Eitan D. Schwarz, M.D., D.L.F.A.P.A., F.A.A.C.A.P.
CLINICAL ASSISTANT PROFESSOR, FEINBERG SCHOOL OF MEDICINE
Copyright © 2008 Eitan D Schwarz. All rights reserved. This handout may be copied and distributed only for non-profit educational use.
Q: RED LAKE SENIOR HIGH SCHOOL, Red Lake, Minnesota–We are so upset–What can we do???
A: Our prayers and good wishes are with you. Please have your medical and psychological helpers, as well as school personnel, spiritual leaders, and tribal officials, review and discuss the articles and answers on this site and then set up goals and then plans on a community level, school level, and family level to undertake healing. It is also important that you identify the 20-25% of individuals who are more affected than the others and need special help–and give it to them!
4/21/05 © 2005 Eitan Schwarz. All rights reserved.
Q: BESLAN, FSU: Is there any special information you can give us?
A: We hope that this information helps. By nature, we must all live our daily lives in an illusory ‘bubble of invincibility’ which enables us to carry on normal moment to moment activities by focusing our direct awareness away from each of the myriad improbable threats that can befall us. Terror shatters our ‘bubble,’ and psychologically injures us when we live through or witness intense fear and helplessness.
Depending on its intensity and our physical and emotional nearness to the violence, each of us tries to ‘decide’ somewhere in his mind to what extent terror would damage or shatter his ‘bubble.’ But actually, crucial brain circuits that maintain this ‘bubble’ and monitor and react to danger are activated by such an experience, so this ‘decision’ is not mainly conscious or volitional. Some people cannot restore their ‘bubble’ within a few weeks after the event because their brains have been permanently reset in an activated state. They are haunted for a life time by ‘malignant memories’ from the violence.
The rise of terrorism as a political tool in our current historical time makes it harder for us all to maintain this ‘bubble.’ Beginning with attacks long ago in northern Israel, such brutalities directed at school children speak to the barbarism of these terrorists and inhumanity of their ideologies.
Children especially need families to help maintain and restore their ‘bubble.’ Civilized humane societies, governments, communities, schools, and families must do whatever it takes to protect their defenseless children and identify and treat those unfortunates who carry ‘malignant memories’ and can remain tragically injured by such attacks.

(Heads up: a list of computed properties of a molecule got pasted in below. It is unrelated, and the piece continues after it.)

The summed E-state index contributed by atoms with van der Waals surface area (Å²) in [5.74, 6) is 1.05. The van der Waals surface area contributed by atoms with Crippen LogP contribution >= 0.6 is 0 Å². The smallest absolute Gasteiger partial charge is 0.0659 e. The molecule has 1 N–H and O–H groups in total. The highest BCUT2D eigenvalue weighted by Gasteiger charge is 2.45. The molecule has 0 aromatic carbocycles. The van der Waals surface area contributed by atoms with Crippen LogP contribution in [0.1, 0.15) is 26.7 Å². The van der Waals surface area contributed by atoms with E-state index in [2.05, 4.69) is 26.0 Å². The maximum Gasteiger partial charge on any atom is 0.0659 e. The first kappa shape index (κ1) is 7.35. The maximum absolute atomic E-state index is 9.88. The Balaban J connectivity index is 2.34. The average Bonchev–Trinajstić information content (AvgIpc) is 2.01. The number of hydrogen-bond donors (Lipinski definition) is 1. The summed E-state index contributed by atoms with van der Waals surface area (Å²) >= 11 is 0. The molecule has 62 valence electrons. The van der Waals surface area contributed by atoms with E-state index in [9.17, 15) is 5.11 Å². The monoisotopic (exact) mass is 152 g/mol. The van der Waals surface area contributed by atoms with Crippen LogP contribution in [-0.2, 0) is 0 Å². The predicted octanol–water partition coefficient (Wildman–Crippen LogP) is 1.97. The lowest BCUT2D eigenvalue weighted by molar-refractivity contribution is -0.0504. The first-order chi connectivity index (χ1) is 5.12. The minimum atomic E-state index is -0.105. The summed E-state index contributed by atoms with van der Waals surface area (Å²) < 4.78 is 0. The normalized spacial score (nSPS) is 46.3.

The children and families of Beslan are in our hearts and prayers, as are those of Darfur, Sudan, and all peoples who suffer brutal violence. Please see our other articles in these pages for further details.
9/20/04 © 2004 Eitan Schwarz. All rights reserved.
Q: ERFURT, GERMANY: …This is an elementary school in Erfurt. I am not an English teacher as you will notice. Thanks for your help …
A: The information here can help survivors of violence like the recent school shooting in your town, Erfurt, Germany. Please feel free to translate and distribute the articles to benefit as many adults and children as possible.
5/4/02 © 2002 Eitan Schwarz. All rights reserved.
NATIONAL CENTER FOR PTSD
http://www.ptsd.va.gov — search PILOTS database
Videos for parents and school staffs http://www.mcps.k12.md.us/info/emergency/videos2002.html
Post-traumatic stress disorder (PTSD) Questionnaire
PTSD, like all mental health problems, may have serious consequences if left untreated. This questionnaire will help you determine whether your child has any troubling symptoms.
Writings on Childhood Trauma by Dr. Schwarz
Schwarz ED, McNally RJ, Yeh LC (1999) Case Report: The trauma response of children and adolescents: Future directions in research, Review Series Psychiatry, 1999. 4:18-19.
Schwarz ED, McNally RJ, Yeh LC (1997) The trauma response of children and adolescents: Future directions in research, in Betty Pfefferbaum, (ed) Stress In Children. Child and Adolescent Psychiat Clin North America, 7:229-239.
Schwarz ED (1994) The Trauma Response. Book Review. J Amer Acad Child Adolesc Psychiatry, 33:286
Schwarz ED, Perry B (1994) The Posttraumatic stress response in children and adolescents, in D Tomb, (ed) Post Traumatic Stress Disorder. Psychiat Clin North America, 17:311-326.
Schwarz ED, Kowlaski JM. (1993) Malignant Memories: Posttraumatic Changes in Memory in Adults after a School Shooting. J Traumatic Stress. 6 (4):545-553.
Schwarz ED, Kowlaski JM. (1993) Malignant Memories: Effect of a Shooting in the Workplace on School Personnel Attitudes, J Interpersonal Violence. 8 (4) 468-485.
Schwarz ED, Kowalski JM, Hanus S. (1993) Malignant Memories: Signatures of Violence. in Feinstein S (eds) Adolescent Psychiatry. Chicago: University of Chicago Press.19: 280-300.
Schwarz, ED, Kowalski JM. (1992) Personality Characteristics and Posttraumatic Stress Symptoms Following a School Shooting. J Nerv Ment Dis, 180: 735-737.
Schwarz ED and Kowalski J (1992) Malignant memories: Reluctance to utilize mental health services after a disaster.
J Nerv Ment Dis, 180:767-772.
Schwarz ED and Kowalski J (1991) Malignant memories: Posttraumatic stress disorder in adults and children. J Amer Acad Child Adolesc Psychiatry, 30(6):936-944.
Schwarz ED and Kowalski J (1991) Post-traumatic stress disorder: effects of DSM-III, DSM-III-R, proposed DSM-IV criteria, and symptom thresholds. Am J Psychiatry, 148:592-597.
Rozensky R, Sloan I, Schwarz ED, Kowalski J (1993) Psychological reactions of children to shootings and hostage situations. In Saylor C (ed), Children and Disasters. New York: Plenum Press. pp 123-126.